Bill's Crash Course in Photography
Rule of Thirds and Leadroom
I would read these two links, as they mention two of the most important rul..er.."suggestions" in photography, and they explain the two concepts better than I could.
Depth of Field
This relates to how space along the Z axis is represented. (Z being the axis that goes straight away from you to the vanishing point on the horizon)
You can either make a picture look flat and painting-like, or you can make it look like there is a lot of depth. It's up to you how you want something to look, but this can't be changed later so plan accordingly.
Short distance from subject
Long focal length
Good distance from subject
Short focal length
What does this mean?
is the distance between the film or sensor on your camera and the rear of the lens. Zoomed-out you have a very short focal length. Zoomed-in, the lens is extended out away from the film or sensor and you have a long focal length. That's it, really.
is what controls the light entering the camera. It's located behind the lens, but before the shutter and the film or sensor. It's setting is determined by what is known as an F-Stop
. An F-Stop is simply a number that tells you how wide or how narrow the aperture happens to be at any given moment. 2.8 would be a wide-open aperture and let in a lot of light. 8.0 would be very narrow and let in very little. It's a bit counter-intuitive that the larger the number, the smaller the aperture, but you'll get used to it.
Telephoto lenses will flatten the depth of field, while wide-angle lenses will increase it.
This relates to the speed of the film, or the imagined "speed" of the imaginary film in a digital camera. This is good to keep in mind when determining the other settings.
The smaller the ISO, the faster the film, and the less light it will pick up. For example, 80 ISO would be best for bright sunny days, and 400 ISO would be good for late night exterior shots.
the higher the ISO, the more image noise in each shot.
The shutter is what controls how long each shot is exposed for. It is measured in fractions of a second. 1/3, 1/4, 1/200, etc.
The smaller the fraction, the faster the shutter. You can usually capture a shot of a train moving at a decent speed at 1/200 or above, for example. This varies, so play around with it.
A long-exposure shot is good for taking photos of moving objects where you want the objects in motion to be blurred, and the stable objects clear and sharp. This usually requires a tripod to do properly, as the subtle shaking of your hands will tend to blur everything.
Another long-exposure tip is to either use a remote trigger for your camera, or set your camera to a delayed countdown of at least 1 or 2 seconds. This is important as the pressure of your finger on the camera alone can be enough to ruin a long-exposure shot.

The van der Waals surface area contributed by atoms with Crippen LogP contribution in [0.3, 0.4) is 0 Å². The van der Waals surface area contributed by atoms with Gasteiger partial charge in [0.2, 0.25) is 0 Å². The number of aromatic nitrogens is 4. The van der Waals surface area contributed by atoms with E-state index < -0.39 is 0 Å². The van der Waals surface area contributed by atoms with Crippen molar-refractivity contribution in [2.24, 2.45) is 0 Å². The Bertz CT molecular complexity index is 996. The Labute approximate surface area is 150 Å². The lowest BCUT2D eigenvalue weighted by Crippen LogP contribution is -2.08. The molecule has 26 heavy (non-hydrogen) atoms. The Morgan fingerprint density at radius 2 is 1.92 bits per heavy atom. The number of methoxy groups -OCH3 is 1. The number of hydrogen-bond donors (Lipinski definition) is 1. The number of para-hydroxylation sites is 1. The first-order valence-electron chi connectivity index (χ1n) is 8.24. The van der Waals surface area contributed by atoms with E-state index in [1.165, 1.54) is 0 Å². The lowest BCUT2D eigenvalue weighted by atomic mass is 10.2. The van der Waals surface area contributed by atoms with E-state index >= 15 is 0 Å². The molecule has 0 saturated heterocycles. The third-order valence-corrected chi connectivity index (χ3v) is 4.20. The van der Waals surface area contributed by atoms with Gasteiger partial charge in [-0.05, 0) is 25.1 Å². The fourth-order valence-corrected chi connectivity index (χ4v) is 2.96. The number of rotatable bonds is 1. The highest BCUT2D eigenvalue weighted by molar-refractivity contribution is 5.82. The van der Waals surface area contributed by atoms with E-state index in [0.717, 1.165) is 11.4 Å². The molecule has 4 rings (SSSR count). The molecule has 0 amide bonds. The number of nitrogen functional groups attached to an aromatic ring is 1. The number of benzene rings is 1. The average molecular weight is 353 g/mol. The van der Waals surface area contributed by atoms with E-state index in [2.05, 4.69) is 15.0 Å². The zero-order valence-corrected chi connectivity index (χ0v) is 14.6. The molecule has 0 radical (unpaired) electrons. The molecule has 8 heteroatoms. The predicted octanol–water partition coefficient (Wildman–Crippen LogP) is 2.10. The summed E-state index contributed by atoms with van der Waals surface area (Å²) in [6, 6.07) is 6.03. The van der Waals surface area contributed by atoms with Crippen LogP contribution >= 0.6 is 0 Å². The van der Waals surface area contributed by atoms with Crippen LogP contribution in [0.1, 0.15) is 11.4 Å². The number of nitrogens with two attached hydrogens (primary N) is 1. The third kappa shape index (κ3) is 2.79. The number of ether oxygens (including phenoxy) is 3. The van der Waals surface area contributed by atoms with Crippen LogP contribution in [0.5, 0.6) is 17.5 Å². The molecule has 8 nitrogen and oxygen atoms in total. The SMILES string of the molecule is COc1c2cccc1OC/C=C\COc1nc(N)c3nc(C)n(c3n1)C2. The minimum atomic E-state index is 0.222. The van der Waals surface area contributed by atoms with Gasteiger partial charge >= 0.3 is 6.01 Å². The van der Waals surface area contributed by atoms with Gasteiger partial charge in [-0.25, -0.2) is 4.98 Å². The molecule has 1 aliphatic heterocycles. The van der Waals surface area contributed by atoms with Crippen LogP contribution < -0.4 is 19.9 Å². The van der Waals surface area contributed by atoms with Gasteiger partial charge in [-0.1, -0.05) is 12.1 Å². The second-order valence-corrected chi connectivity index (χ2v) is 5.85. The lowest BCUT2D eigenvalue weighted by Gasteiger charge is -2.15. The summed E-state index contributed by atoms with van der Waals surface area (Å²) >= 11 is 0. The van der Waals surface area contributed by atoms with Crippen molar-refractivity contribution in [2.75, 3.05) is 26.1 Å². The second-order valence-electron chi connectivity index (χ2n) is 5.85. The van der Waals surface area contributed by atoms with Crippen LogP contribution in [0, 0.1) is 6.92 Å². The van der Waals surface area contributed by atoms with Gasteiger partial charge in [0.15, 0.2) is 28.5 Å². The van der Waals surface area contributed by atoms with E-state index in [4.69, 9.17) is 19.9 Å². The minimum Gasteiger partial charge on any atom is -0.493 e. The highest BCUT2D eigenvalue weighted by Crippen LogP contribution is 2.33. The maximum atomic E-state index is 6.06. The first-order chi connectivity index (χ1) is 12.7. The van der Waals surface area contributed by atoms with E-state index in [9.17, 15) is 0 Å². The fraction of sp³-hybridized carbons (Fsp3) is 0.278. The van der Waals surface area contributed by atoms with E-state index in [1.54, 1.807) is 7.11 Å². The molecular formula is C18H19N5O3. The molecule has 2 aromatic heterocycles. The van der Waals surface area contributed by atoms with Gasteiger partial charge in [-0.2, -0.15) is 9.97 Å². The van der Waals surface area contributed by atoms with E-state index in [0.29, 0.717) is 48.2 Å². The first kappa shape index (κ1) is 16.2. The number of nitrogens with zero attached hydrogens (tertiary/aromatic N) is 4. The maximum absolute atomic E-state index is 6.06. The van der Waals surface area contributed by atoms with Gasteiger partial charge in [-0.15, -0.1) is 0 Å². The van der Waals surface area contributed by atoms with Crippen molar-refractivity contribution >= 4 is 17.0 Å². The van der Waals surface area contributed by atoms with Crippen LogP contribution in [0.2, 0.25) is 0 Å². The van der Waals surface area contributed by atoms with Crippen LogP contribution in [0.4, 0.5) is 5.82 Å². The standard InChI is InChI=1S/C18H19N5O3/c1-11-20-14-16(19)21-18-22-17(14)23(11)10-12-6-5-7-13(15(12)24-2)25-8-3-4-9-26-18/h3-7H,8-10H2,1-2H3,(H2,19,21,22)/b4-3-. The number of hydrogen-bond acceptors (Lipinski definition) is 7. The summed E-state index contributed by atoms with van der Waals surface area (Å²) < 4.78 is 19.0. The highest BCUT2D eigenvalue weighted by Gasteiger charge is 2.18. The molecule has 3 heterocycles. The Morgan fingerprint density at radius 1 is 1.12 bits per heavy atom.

This is something that a lot of people overlook, and when it's overlooked, the results are pretty bad. Light has what is known as a color temperature
, sunlight is very cool blue, while incandescent lights tend to be a warm yellow/orange.
The human eye adjusts to changes in color temperature rather well. Your camera may not - or at least not as well as you would like it to. This leaves a tint every shot. It can be subtle, or pronounced.
To overcome this, you should always, always, always remember to set the white balance before shooting. The method of doing this varies a bit with each camera, but basically you aim it at something you know to be white, and tell it "Hey, this is white". It adjusts everything else accordingly.
Order of Operations
Before taking a shot, consider doing the following. You can do some of these things out of order; this is just a suggestion.
SET YOUR CAMERA TO MANUAL MODE BEFORE PROCEEDING
Forget that "Auto" even exists.
1 - Frame the Shot: Figure out where you are shooting, what you are shooting, how you want to capture it and how it's lit.
2 - Set the Aperture: Figure out shallow vs. deep space.
3 - Provisionally Set the ISO: You may want to change this later, but guess for now.
4 - Set the Shutter Speed: What kind of exposure do you need? Depending on the demands of each shot, you may have to repeat steps 2 and/or 3 again.
5 - Set the White Balance: Find something white like socks, paper, a sign, etc.
6 - Frame the Shot: Check it again
A Note On Flash
Flash is something that is horribly overused. You probably don't need it. Seriously, turn it off. Use the steps above to control light. Don't add light you often don't need to.
Flash also flattens images, causes unpleasant reflections and generally looks bad. If you have to use it, try getting an external flash and aiming it in a way that will cause the light from the bulb to be reflected off another surface and onto the subject of the shot. Otherwise, you get that horrible paparazzi effect.
A Note On Focusing
Auto focus can actually work rather well. Though you have a manual focus option, play around with it. It's fun for taking photos of something in the foreground viewed in sharp focus, then taking another with the background in sharp focus and layering them in Photoshop. (this demands a tripod)
You can do a lot with it.
Other Things To Look Up
Balancing the Frame: Symmetrical, Disequilibrium, Asymmetrical
A Final Note
Experiment. Experiment. Experiment.
You can only learn by doing, and while it may seem a bit overwhelming, you can have it all become second-nature very quickly.